Under Caloia’s leadership the DA’s office has garnered a reputation for dismissing cases, Cheney said.
If elected, the former prosecutor said he would prosecute cases and rebuild a general feeling of safety that has eroded in recent years.
Silt Police Chief Levy Burris read prepared statements from Martin and Garfield County District 3 Commissioner Mike Samson, who faces a challenge from Rifle’s Andrea Matthews.
— Ryan Hoffman
The parking lot overflowed and the 500 capacity auditorium had trouble accommodating all the Democrats who showed up to caucus at Carbondale Middle School.
That’s marginally higher than the strong turnout in 2008, according to former Garfield County Treasurer Georgia Chamberlain, who helped run the event. The crowd also represented a healthy mix of ages, genders and caucusing experience.
“The candidates bring out the newcomers,” Chamberlain said. “That’s what’s kind of fun about it. There are a lot of people that have never caucused before.”
In some cases, the participants had been too young to vote during the last hotly contested Democratic race.
“I’m excited to be here to represent,” said Natalie Fuller. “I support Bernie because I believe in climate action and supporting the middle class.”
“I feel the Bern,” agreed Lindsay Gorley. “I believe in Bernie Sanders, and I think we need a true transformation to the way this country runs.”
They weren’t alone. Sanders came out on top in all four Carbondale precincts, with 60 percent of delegates elected from his camp.
His appeal was even strong enough to alter some allegiances.
“I’ve been an independent my entire life. This is the first time I’ve registered with a party,” said Dave Taylor. “I don’t agree with him 100 percent, but I see Bernie as the only person with any consistent integrity in the race.”
Veteran caucuser Russ Criswell had a candidate in mind, but planned to listen to all sides.
“It’s disorganized, chaotic, and hopefully productive,” he said of the process.
Edward Tiernan was less complimentary.
“I hate caucuses,” he said. “I’d love to see a primary in Colorado.”
It was certainly an adjustment for recent transplant Kathleen Barger, who spent most of her voting years with New Hampshire’s open primary.
“I’m from a longtime Republican family, but I’ve been an independent because the Republican Party hasn’t really represented me,” she said. “I’m very disappointed in the tenor of this political campaign — the personal attacks, the lack of decorum and dignity that I think is important for the office.”
Of the candidates on the table, Barger supported Hillary Clinton.
“Hillary comes with lots of history,” she said. “I feel that she has the knowledge and experience for the position.”
Bonnie Cretti cast her first vote for George McGovern, but said that time had taught her to look for the candidate who would get things done. Clinton, she said, has the necessary “experience, intelligence and strength.”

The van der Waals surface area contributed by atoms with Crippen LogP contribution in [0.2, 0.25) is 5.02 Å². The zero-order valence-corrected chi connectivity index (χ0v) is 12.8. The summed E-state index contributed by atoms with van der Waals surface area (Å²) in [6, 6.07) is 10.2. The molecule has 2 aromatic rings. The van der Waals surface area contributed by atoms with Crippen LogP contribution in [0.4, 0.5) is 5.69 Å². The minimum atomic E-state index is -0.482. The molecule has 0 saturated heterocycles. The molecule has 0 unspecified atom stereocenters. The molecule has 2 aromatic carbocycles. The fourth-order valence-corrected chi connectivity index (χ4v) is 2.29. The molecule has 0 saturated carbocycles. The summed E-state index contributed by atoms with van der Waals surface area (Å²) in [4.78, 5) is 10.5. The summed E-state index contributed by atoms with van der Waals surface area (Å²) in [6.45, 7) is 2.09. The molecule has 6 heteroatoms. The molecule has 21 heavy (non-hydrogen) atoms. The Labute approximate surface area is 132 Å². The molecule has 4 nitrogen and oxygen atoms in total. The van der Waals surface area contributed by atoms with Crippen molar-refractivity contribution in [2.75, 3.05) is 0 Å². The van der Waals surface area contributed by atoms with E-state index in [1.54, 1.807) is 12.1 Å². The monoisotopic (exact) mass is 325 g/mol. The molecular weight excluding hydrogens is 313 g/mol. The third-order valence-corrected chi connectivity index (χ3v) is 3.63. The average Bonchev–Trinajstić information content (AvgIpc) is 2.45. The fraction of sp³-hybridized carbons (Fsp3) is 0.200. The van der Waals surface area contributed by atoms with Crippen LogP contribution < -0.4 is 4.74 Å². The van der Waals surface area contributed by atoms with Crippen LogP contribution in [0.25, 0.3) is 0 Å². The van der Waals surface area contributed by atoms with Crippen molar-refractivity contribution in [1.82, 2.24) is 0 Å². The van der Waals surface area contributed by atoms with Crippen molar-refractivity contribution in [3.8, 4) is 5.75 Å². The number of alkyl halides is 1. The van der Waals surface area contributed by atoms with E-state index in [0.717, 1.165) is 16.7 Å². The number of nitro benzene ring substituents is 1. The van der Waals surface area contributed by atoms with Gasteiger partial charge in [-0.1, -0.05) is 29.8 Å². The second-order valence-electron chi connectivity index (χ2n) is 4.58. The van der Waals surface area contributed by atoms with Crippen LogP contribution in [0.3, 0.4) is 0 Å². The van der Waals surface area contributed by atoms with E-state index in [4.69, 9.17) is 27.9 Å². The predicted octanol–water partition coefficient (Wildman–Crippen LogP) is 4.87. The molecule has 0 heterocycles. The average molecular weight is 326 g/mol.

“I don’t think they differ that much in policy,” she added.
— Will Grandbois
Democrats crowded the Glenwood Springs Branch Library, with Bernie Sanders winning the majority of delegates in all three precincts caucusing there.
Many at the event were first-time caucus-goers who said they didn’t fully understand the process but wanted to learn about it firsthand.
Kara Lewis said she came to support Sanders, in part because of his support for equal pay for women and balancing taxes to benefit the middle class.
The caucus process seems a little disorganized compared with a simple vote, she said. “But as long as my vote gets in and makes a difference, that’s what matters.”
“I’m about to be 66 years old, and it’s about time I get involved in this process and learn how it’s done,” said Julia Gallegher.
Aften Willcuts, too, was a first-time caucus-goer who said she wanted to be involved in making a bright future for her 4-year-old daughter.
Among the Hillary Clinton supporters was Soraya Burg, an Iranian-American who’s been in the United States for 48 years. Voting is an honor, she said, and in an all her years in the U.S. she votes every chance she gets.
Bandy Logan said she’s never been very political, but Sanders’ campaign had motivated her to get involved. And though the caucus process is more collaborative than primary voting, it takes more effort that some working people don’t have time for, she said.
Tom and Tracy Westhoff were among the few caucus-goers still on the fence even minutes before the precincts started breaking up to vote. Tom said he’d changed his mind a few times but was leaning toward Clinton because she has the “superior résumé.” But the bottom line, said Tom, is who can beat Donald Trump in the general election.
“We have two capable candidates, and the candidates the Republicans have I wouldn’t elect to be the dog catcher.”
“If I had it my way, we’d have Hillary running for president with Sanders on the ticket at the vice president,” he said.
“Eventually, I’ll vote for Hillary, but tonight I’ll give Bernie a shot,” said Sue Kolbe.
— Ryan Summerlin